Sleep problems -- from snoring to sleeping too much or too little -- may be associated with elevated stroke risk, researchers say.
Snorting during sleep, having poor quality of sleep and sleep apnea may also be linked with greater risk of stroke, according to study findings published online Wednesday in the journal Neurology.
"Not only do our results suggest that individual sleep problems may increase a person's risk of stroke, but having more than five of these symptoms may lead to five times the risk of stroke compared to those who do not have any sleep problems," said study author Dr. Christine McCarthy, of University of Galway in Ireland.
"Our results suggest that sleep problems should be an area of focus for stroke prevention," McCarthy said in a journal news release.
For the study, the researchers looked at nearly 4,500 people, including more than 2,200 stroke survivors. They were matched with more than 2,200 people who did not have a stroke.
Participants were an average age of 62. They were asked about their sleep behaviors, including napping and breathing problems during sleep.
A total of 162 of those who had a stroke got less than five hours of nightly sleep, compared to 43 of those who did not have a stroke. Those with less than five hours of sleep were three times more likely to have a stroke than those who got an average seven hours of sleep, the investigators found.
Another 151 stroke survivors got more than nine hours of sleep a night, compared to 84 of those who did not have a stroke. The long sleepers were twice as likely to have a stroke as those who got seven hours of sleep.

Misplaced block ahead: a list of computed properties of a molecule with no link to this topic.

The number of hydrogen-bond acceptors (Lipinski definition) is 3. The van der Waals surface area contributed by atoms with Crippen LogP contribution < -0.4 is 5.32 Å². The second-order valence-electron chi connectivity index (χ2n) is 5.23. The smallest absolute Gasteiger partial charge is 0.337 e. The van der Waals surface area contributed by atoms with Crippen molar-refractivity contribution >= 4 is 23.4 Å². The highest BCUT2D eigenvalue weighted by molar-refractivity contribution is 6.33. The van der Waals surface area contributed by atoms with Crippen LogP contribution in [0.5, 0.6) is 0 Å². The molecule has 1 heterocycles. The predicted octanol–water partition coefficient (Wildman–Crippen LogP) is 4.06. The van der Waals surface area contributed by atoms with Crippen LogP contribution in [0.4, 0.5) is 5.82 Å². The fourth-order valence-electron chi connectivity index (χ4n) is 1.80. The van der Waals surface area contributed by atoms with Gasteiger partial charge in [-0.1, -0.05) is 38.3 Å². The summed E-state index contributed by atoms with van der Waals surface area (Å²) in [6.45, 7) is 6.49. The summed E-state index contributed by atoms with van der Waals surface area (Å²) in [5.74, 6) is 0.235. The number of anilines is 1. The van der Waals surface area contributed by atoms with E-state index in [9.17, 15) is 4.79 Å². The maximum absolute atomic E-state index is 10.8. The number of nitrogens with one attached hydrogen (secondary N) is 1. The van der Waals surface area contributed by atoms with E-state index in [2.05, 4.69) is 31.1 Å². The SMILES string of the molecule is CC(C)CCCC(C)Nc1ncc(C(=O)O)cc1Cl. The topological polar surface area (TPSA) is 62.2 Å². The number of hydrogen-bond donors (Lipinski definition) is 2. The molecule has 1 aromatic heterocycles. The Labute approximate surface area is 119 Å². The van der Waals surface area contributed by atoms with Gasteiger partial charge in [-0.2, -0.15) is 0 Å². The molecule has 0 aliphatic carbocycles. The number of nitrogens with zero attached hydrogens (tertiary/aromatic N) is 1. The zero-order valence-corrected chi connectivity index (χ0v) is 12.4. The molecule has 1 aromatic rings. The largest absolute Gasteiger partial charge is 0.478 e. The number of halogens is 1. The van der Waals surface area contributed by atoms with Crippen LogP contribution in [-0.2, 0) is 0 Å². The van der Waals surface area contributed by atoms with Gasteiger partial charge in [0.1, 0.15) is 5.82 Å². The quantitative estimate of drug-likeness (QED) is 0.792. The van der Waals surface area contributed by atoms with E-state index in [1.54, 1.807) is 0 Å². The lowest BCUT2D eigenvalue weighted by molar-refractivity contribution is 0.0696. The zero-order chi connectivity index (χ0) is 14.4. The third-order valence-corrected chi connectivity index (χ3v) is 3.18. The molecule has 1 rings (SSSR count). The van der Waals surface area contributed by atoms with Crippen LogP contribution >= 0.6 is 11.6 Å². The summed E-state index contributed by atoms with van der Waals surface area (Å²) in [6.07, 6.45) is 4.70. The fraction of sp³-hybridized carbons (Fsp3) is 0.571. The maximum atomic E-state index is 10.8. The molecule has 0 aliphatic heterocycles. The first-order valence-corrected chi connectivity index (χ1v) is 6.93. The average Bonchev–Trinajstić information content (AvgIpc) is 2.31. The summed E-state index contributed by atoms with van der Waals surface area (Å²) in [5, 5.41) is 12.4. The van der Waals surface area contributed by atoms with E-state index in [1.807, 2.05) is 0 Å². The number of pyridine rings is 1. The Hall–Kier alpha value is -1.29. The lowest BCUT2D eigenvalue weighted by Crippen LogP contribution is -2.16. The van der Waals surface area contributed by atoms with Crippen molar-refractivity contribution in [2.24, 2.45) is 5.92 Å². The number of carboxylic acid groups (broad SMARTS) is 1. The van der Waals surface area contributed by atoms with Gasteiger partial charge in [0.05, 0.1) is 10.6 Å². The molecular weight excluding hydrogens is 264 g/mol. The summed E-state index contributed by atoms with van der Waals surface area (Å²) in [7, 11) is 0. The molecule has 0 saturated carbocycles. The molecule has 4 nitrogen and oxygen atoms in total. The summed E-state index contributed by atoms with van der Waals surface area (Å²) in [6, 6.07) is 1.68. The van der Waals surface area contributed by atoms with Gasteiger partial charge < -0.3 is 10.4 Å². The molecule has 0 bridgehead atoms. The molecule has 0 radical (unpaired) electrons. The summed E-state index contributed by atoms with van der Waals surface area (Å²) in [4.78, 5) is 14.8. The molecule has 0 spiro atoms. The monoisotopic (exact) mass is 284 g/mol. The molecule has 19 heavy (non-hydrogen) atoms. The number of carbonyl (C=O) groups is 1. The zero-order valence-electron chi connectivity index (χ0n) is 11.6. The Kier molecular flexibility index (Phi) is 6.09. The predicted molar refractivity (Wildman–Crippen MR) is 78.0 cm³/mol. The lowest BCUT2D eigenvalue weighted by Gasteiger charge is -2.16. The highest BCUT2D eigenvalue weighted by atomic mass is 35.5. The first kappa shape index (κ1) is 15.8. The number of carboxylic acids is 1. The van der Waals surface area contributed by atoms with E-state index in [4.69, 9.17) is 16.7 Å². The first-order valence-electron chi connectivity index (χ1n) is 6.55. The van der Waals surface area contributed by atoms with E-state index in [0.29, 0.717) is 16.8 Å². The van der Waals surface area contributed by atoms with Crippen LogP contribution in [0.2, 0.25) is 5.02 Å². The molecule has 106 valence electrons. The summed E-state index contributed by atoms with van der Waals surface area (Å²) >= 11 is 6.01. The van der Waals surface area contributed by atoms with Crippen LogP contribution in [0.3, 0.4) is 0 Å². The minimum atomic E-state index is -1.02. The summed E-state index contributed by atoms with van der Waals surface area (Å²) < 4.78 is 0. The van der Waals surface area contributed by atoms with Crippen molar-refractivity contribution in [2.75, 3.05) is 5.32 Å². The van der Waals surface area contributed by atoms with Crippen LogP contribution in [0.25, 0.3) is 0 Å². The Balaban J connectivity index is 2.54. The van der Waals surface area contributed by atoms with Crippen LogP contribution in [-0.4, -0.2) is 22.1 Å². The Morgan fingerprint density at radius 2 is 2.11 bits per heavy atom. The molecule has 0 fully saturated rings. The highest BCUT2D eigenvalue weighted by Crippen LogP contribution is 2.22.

In addition, people who took naps longer than one hour were 88% more likely to have a stroke than those who did not, the study found.
The researchers also reported that people who snore during sleep are 91% more likely to have a stroke than those who do not. Those who snort are nearly three times more likely to have a stroke than those who do not. Participants with sleep apnea are nearly three times more likely to have a stroke than those without breathing disruptions during sleep.
The study adjusted for other factors that affect stroke risk - including smoking, physical activity, depression and alcohol consumption - but got similar results. However, it cannot prove a cause and effect relationship, only an association.
Still, "with these results, doctors could have earlier conversations with people who are having sleep problems," McCarthy said. "Interventions to improve sleep may also reduce the risk of stroke and should be the subject of future research."
Limitations of the study include that people reported their own symptoms of sleep problems.
The U.S. Centers for Disease Control and Prevention has more on stroke risk.
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